On International Women’s Day, LEAF commits to continue the struggle for women’s substantive equality, started by a brave group of women protesting unfair wages and working conditions in 1909. Since then, women have used this day to demand suffrage, protest militarization, end workplace discrimination, access education and political life, and end violence and discrimination. While much has been accomplished since 1909, the reality is that on this International Women’s Day, March 8, 2018, women in Canada and worldwide continue to face significant inequality in all areas of political, economic, social, and cultural life.

On this day, we commit ourselves to continue the long-fought struggle for progress on these important goals. We particularly call attention to the dramatic inequality of Indigenous women, who face severe inequality and discrimination and constitute one of the most marginalized groups in Canada.

Indigenous women experience disproportionate rates of violence and are significantly more likely to be physically and sexually abused, and murdered. In a context of inequality, discrimination, and racism, Statistics Canada reports that Indigenous women experience violent victimization at a rate 2.7 times that of non-Indigenous women, and while Indigenous people are only 4.3% of the Canadian population, Indigenous women represented 24% of Canadian murder victims in 2015. Further, Indigenous women and girls face over-criminalization and are disproportionately represented in Canada’s prison population, constituting 37% of incarcerated women despite representing only 4% of female Canadians.

This year’s theme for International Women’s Day is pay equity. In this area too, Indigenous women face compounding barriers to equality on the basis of sex and Indigeneity. Comparing male and female average annual earnings across Indigenous and non-Indigenous populations in Ontario, the data show that Indigenous women earn $23,000, on average, which is $31,000 a year less than non-Indigenous men.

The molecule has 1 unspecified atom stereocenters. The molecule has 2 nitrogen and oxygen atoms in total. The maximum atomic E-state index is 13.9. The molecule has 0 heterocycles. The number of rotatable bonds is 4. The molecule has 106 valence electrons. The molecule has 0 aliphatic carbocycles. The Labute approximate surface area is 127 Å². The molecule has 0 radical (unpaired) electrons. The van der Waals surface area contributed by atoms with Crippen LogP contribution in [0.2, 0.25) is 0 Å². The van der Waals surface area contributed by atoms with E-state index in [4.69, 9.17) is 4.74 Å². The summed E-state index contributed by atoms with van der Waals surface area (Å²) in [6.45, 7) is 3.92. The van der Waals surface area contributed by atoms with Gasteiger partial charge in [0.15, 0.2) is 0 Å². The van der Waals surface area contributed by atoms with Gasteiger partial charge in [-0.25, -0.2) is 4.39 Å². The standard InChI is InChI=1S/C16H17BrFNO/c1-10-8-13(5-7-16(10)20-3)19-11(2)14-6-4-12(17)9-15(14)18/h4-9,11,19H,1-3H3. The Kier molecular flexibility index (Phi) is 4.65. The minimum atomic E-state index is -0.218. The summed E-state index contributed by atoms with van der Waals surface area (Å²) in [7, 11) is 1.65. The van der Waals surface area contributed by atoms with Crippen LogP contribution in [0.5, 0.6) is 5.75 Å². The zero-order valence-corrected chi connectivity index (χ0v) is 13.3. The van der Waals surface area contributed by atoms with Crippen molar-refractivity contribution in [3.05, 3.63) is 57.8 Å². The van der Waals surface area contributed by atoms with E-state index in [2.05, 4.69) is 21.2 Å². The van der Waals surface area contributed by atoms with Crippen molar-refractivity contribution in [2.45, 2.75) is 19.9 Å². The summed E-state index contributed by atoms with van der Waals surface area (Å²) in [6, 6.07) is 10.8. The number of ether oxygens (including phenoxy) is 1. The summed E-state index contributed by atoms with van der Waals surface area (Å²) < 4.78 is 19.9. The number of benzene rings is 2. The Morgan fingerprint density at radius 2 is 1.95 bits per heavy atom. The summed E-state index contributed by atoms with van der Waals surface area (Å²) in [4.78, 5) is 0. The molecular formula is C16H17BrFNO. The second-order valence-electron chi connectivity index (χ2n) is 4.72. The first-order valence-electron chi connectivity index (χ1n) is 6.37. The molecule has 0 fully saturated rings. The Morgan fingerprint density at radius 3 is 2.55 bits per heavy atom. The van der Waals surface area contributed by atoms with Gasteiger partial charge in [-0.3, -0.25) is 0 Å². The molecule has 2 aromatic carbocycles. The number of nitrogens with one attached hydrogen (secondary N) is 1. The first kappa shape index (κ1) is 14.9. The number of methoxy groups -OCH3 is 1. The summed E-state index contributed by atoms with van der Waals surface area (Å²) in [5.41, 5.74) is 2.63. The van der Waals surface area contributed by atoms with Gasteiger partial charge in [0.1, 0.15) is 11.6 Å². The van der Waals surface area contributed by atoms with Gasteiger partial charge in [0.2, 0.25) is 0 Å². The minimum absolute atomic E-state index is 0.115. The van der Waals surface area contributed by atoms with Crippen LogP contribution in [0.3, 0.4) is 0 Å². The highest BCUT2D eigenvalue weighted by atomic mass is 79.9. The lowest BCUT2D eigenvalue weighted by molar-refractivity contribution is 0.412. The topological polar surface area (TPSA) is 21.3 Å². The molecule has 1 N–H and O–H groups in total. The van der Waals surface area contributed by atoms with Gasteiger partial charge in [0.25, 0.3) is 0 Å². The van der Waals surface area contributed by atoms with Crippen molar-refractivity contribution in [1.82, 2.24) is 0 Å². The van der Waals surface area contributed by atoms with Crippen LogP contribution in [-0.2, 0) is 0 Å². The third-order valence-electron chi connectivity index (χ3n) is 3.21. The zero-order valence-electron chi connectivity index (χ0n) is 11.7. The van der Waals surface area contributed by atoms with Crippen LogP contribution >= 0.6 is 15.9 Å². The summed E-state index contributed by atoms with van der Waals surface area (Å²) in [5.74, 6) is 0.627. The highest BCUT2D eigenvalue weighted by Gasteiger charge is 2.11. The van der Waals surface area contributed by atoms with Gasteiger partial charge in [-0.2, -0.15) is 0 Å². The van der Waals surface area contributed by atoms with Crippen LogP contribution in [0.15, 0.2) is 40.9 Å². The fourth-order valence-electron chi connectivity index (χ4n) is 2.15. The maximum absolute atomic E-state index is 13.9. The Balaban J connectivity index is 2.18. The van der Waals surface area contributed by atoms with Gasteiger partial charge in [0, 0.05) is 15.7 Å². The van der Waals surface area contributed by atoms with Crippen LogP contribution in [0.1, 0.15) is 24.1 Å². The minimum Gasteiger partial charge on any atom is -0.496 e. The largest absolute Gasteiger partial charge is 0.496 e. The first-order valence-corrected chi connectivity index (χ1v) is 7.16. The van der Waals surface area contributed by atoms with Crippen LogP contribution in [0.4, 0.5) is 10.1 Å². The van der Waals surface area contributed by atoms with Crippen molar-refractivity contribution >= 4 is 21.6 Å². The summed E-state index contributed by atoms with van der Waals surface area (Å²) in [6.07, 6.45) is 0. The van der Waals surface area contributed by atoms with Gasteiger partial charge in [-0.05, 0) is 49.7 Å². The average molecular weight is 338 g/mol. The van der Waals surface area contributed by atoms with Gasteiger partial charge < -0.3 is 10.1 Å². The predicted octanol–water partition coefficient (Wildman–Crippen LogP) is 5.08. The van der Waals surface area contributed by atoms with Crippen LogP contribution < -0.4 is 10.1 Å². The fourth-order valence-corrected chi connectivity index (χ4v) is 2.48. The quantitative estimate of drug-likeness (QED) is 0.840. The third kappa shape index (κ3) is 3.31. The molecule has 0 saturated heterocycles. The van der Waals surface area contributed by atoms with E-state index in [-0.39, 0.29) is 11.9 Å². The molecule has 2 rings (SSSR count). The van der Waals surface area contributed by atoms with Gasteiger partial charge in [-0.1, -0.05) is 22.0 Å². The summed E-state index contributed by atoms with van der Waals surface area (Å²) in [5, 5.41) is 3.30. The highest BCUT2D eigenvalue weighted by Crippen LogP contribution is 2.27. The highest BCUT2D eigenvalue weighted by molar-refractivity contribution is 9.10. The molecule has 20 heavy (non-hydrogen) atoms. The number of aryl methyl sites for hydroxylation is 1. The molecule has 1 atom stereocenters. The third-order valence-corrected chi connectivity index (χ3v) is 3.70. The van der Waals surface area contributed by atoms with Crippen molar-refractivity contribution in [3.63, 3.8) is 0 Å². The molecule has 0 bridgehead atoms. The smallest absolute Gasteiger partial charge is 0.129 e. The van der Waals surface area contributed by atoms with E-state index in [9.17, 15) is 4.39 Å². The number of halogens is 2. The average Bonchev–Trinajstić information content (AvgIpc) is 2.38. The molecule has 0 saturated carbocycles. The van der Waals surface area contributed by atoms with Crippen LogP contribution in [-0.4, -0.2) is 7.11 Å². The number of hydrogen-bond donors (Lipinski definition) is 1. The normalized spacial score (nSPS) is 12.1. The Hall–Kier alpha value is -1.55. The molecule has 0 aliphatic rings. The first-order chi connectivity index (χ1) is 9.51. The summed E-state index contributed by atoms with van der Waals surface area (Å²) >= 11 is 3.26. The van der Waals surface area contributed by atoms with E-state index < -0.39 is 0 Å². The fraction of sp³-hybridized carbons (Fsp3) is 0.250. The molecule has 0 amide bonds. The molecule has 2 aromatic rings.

The message is clear and pervades all areas of life: Indigenous women require action now. From access to housing, education, employment, political representation, cultural preservation and participation in public life, Indigenous women are denied equality. Recent events including the tragic deaths of Tina Fontaine, Cindy Gladue, and Angela Cardinal, among too many other Indigenous women, demonstrate that this crisis of inequality has reached a fever pitch.

On this International Women’s Day, LEAF stands in solidarity with Indigenous women in Canada and internationally, and invites all its supporters to join LEAF in the struggle for meaningful, substantive equality and dignity for all women.

About Women’s Legal Education and Action Fund (LEAF)

Since April 17, 1985, when equality rights were enshrined in sections 15 and 28 of the Charter of Rights and Freedoms, LEAF has used litigation, law reform and public education to work toward equality for women and girls. LEAF intervenes in key cases to ensure that when courts interpret equality rights, there will be a systemic improvement in women’s lives. For more information about LEAF, visit www.leaf.ca.